by ASJAD NAZIR
The title of Mahira Khan’s latest film Superstar best describes an actress who has risen up to become globally famous and a perfect ambassador for her country, Pakistan.
Instead of stepping into the perfectly-suited title role, she plays an aspiring actress in the deeply romantic drama opposite hot-right-now actor Bilal Ashraf.
The big Eid al-Adha release looks set to carry on the recent momentum of Pakistani cinema and continue the rise of an unstoppable star inspiring a generation.
Eastern Eye caught up with Mahira to speak about her latest film, Pakistani cinema and why she doesn’t feel like a superstar.
You are a world-famous star now, so is finding those great projects the biggest challenge for you?
It’s a huge challenge, but, more than anything, finding time is also a big challenge for me. I think there are very good projects being made, but finding the time to do them is hard. There is also that confusion, because I get offered so many films (mashallah) that I have to decide which one I should accept. That’s confusing, so yes, it’s hardest deciding.
What did you like about Superstar?
I have had Superstar with me for four years now. Even though the script and dialogues have evolved, the story has remained the same. For me, it was about the word I had given. I had told (screenplay writer) Azaan (Sami Khan) that I am going to do the film and so I was emotionally attached to it based on the fact I said I would do it. The project didn’t happen and went through so many ups and downs. But finally, the fact that it is getting released and happened for me are huge.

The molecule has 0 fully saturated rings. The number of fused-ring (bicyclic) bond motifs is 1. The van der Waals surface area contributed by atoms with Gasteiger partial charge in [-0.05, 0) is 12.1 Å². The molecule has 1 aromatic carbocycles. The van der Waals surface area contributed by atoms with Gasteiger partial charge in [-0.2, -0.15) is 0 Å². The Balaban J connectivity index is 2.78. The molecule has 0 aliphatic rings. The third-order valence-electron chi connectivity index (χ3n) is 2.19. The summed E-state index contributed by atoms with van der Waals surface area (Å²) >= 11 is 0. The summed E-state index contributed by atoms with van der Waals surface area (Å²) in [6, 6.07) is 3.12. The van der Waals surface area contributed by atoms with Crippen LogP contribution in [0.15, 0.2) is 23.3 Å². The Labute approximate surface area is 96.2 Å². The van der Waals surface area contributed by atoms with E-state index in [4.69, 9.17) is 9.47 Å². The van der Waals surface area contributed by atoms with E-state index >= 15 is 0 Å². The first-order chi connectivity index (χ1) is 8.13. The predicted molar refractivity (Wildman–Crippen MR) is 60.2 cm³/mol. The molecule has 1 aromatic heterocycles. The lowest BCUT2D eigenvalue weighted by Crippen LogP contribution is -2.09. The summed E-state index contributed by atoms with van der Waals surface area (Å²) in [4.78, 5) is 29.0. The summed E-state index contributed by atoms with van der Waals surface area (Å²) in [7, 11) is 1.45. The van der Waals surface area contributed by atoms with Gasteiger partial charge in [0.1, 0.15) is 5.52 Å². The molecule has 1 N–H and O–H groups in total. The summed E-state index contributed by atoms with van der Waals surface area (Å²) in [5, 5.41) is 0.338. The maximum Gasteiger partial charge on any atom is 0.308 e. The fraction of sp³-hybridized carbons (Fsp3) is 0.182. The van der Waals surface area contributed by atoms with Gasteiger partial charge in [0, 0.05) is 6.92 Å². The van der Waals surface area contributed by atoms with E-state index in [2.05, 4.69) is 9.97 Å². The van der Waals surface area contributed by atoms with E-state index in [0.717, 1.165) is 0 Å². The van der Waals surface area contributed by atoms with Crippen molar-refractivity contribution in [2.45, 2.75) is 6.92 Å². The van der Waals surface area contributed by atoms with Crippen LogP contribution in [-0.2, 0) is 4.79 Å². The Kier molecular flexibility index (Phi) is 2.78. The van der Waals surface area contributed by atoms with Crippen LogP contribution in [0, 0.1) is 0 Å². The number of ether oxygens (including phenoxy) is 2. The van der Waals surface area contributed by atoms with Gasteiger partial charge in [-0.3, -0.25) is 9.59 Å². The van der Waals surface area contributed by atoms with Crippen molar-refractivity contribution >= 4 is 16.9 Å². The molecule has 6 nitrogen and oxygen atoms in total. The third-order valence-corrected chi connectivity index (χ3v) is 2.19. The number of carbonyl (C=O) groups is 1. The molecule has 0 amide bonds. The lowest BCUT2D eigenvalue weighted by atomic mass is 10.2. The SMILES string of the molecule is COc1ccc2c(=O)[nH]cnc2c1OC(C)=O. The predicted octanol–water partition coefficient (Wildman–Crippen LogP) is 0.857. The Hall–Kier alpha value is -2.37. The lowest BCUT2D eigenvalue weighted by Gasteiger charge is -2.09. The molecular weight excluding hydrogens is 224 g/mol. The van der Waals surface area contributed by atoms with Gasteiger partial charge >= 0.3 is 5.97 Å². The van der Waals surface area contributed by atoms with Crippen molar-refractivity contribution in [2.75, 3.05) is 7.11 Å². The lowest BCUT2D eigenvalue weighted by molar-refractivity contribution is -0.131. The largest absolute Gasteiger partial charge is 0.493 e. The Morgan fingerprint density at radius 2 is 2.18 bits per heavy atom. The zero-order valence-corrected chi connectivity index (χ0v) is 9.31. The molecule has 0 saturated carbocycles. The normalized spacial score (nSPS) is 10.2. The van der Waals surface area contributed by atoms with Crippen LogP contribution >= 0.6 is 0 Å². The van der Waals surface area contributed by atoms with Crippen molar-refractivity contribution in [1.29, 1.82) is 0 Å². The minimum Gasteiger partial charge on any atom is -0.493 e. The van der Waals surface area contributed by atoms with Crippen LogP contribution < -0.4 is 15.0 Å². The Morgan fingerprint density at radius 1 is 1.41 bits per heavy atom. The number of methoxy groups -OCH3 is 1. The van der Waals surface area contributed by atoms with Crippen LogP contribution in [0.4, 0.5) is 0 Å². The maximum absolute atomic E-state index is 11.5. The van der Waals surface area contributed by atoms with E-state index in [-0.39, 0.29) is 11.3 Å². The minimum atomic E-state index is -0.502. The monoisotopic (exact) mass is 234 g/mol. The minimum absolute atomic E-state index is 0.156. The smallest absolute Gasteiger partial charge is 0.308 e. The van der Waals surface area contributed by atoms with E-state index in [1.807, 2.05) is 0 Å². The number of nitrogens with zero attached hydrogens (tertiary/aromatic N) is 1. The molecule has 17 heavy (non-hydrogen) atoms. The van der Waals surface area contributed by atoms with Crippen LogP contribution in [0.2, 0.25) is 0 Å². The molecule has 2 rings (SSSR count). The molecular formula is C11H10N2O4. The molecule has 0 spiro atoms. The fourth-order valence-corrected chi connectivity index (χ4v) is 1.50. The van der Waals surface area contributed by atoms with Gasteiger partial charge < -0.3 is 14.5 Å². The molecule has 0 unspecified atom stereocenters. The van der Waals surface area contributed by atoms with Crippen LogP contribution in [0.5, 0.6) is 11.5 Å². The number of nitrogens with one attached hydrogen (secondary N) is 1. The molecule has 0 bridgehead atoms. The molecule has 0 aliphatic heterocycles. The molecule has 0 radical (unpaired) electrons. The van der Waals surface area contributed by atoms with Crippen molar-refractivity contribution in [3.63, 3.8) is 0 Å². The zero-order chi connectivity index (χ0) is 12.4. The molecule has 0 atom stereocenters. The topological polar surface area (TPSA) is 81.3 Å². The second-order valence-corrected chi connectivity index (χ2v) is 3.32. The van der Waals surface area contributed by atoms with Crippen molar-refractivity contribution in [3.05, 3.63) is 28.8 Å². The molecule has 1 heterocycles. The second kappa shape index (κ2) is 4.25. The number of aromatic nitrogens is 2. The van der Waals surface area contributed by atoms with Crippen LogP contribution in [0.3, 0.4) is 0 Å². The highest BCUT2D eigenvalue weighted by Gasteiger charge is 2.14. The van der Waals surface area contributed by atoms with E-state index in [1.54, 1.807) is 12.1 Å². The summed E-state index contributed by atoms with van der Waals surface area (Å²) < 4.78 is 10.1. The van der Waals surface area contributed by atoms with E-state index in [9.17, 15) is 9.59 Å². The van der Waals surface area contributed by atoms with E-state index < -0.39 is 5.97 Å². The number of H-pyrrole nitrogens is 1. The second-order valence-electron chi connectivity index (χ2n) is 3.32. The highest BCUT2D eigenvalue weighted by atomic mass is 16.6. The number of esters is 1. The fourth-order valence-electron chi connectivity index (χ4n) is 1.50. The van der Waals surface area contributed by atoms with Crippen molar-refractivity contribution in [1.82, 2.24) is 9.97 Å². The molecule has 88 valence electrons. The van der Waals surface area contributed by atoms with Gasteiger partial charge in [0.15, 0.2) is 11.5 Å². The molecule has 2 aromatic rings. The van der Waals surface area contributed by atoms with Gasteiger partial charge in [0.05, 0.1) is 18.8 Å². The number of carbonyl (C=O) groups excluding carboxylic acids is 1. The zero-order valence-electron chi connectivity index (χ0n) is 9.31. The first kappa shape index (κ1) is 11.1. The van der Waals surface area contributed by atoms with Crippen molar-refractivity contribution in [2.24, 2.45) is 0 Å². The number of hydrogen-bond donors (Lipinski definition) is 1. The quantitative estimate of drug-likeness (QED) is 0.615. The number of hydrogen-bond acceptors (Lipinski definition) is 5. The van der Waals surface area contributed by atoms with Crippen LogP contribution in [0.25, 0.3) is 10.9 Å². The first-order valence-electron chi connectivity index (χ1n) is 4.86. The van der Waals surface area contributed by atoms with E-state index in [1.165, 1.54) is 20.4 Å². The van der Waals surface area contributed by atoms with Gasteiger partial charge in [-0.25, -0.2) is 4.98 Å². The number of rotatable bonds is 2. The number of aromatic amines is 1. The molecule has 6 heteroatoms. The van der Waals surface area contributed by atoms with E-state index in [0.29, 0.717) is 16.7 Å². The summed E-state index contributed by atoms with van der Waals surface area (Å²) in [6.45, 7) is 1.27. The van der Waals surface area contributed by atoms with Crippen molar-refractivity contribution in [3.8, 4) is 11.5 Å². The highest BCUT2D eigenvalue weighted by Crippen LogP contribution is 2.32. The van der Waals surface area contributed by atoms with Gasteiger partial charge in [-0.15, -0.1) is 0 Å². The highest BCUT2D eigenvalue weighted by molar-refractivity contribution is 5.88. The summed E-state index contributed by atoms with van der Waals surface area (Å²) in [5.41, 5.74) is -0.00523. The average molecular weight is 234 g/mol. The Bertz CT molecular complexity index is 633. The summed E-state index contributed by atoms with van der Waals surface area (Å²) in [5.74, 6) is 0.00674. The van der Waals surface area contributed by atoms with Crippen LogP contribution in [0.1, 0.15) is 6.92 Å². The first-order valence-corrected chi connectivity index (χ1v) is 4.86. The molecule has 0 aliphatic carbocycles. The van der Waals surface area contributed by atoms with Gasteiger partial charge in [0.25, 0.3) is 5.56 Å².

Tell us about Superstar and the character you play?
It is a love story and a journey about these two people who meet at a time in their lives, which seems perfect, but actually taking them into two different directions. That is the essence of Superstar. It is about success and failure. But more than anything, it is about human relationships and love. The backdrop is the film industry and both of them are actors. The setting gives way to many things that happen in the film, but, I think, if you exchange these two people with any other profession, it wouldn’t change much.
Tell us, what was the biggest challenge of acting in Superstar?
It was the fact that I had it for four years and after a while, you get bored of projects and stories just lying there. By the time it started I got scared thinking, do I still love it as much as I did four years ago? But it was pretty easy. As soon as I was on the set I was like, wow this is something I want to do and I’m grateful I got an opportunity to do it.